Just Above Sunset
October 17, 2004 - Bush's Brain and all that....













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Percolating all over the political commentary sites and in the magazines of that ilk over the last several weeks?  Explaining the president.  James Fallows in the Atlantic Monthly (see below) started it off with a discussion of the relative debating skills of the president and his opponent, John Kerry.  After the first two debates it was clear Bush wasn’t very good at it – stumbling through sentences, offering incomplete thoughts, drifting off topic then getting oddly angry.  What’s up with that?

 

Fallows points out that looking at old tapes of Bush ten years ago show he wasn’t like that at all.  He was coherent and forceful, and in command of the facts at hand.

 

Something changed?

 

Brad DeLong – the noted economist at UC Berkeley – reviews what folks are saying to explain this -

As you may remember, I advanced four theories to explain what James Fallows reported as a striking deterioration in George W. Bush's speaking skills:  

    1. George Lakoff's theory: it's deliberate--these days George W. Bush wants to sound more like John Wayne.
    2. Kate O'Beirne's theory: George W. Bush is out of practice, because nobody has dared contradict him to his face for four years.
    3. The "worried man" theory: George W. Bush knows he has messed up badly, and is scared, and it shows.
    4. The "organic brain damage" theory: something is going badly wrong inside George W. Bush's brain--perhaps the result of lots of substance abuse in his youth.

Now we have a short sample of George W. Bush then and now. Based on this sample theories (1) and (2) seem impossible: nobody would undertake such a shift deliberately, and it's much more than just being out of practice.

 

That leaves (3) and (4).  Three (3) is, I think, most probable. It's monkey pack dominance politics. A monkey that knows it has messed up acts submissive. George W. Bush knows that he has messed up badly. He's not a good enough actor to hide all the cues of the submissiveness that this realization generates. And the result is what we see.

 

Four (4) however does remain a possibility. Ann Marie is terrorizing the Eleven-Year-Old and the Fourteen-Year-Old, saying that people who drink themselves skunk-blind and snort enough cocaine to elevate the Queen Mary wind up like George W. Bush in their 50s. I'm told that Chris Rock used to have a routine about how hard it was to raise teenagers in DC when Marion Barry was mayor: "You tell your kids, 'You smoke crack, you don't study, you spend all your time chasing women, and what can you do?' 'Well, I could be mayor!'" This is very much the same: it's really embarrassing answering their questions about why anyone would vote for this guy to be president.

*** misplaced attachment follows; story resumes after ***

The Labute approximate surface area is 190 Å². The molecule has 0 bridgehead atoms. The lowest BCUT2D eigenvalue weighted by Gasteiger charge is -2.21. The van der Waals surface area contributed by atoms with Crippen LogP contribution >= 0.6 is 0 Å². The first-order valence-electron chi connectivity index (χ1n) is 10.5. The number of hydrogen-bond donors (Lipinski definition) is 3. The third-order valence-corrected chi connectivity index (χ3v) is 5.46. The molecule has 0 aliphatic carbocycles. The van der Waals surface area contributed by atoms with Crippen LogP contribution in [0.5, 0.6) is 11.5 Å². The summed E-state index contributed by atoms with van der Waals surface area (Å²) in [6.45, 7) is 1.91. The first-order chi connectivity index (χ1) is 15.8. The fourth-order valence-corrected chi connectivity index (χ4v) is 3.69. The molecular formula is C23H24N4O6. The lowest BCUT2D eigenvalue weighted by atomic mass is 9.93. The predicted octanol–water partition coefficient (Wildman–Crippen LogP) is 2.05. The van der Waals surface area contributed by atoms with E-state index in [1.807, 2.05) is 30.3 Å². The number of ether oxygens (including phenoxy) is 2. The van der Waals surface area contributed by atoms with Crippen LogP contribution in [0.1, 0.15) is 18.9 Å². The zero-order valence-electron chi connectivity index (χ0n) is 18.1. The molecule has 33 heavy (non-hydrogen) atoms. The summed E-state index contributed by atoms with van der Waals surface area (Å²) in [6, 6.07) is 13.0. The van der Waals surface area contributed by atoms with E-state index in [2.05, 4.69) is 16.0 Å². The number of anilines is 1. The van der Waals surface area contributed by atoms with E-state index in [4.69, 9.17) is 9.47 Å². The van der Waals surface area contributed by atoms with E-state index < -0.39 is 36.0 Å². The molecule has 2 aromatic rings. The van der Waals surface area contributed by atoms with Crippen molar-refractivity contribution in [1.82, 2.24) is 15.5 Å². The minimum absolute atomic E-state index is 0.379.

So what is this fourth theory?  See this: 

 

September 18, 2004—In a letter to the editor of Atlantic Monthly, October 2004, Joseph M. Price, M.D. of Carsonville, Michigan, comments that James Fallows' July/August Atlantic article on John Kerry's debating skills ("When George Meets John"), "was interesting, but most remarkable was Fallows's documentation of President [sic] Bush's mostly overlooked changes over the past decade—specifically 'the striking decline in his sentence-by-sentence speaking skills.'" Dr. Price understands Fallows' initial "speculations that there must be some organic basis for the President's [sic] peculiar mode of speech, a learning disability, a reading problem, dyslexia or some other disorder."

 

Quoting Fallows, Dr. Carson also agrees with him that "The main problem with these theories is that through his forties Bush was perfectly articulate." Yet, Dr. Carson stated he felt "that something organic was wrong with President [sic] Bush, most probably dyslexia, but . . . was unaware of what Fallows pointed out so clearly: that Bush's problems have been developing slowly, and that just a decade ago he was an articulate debater." He was as Fallows said, "artful indeed in steering questions and challenges to his desired subjects . . . [one] who did not pause before forcing out big words, as he so often does now, or invent mangled new ones." As Dr. Carson suggests, "Consider, in contrast, the present: 'the informal Q&A he has tried to avoid,' 'Bush's recent faltering performances,' 'his stalling, defensive pose when put on the spot,' 'speaking more slowly and less gracefully.'"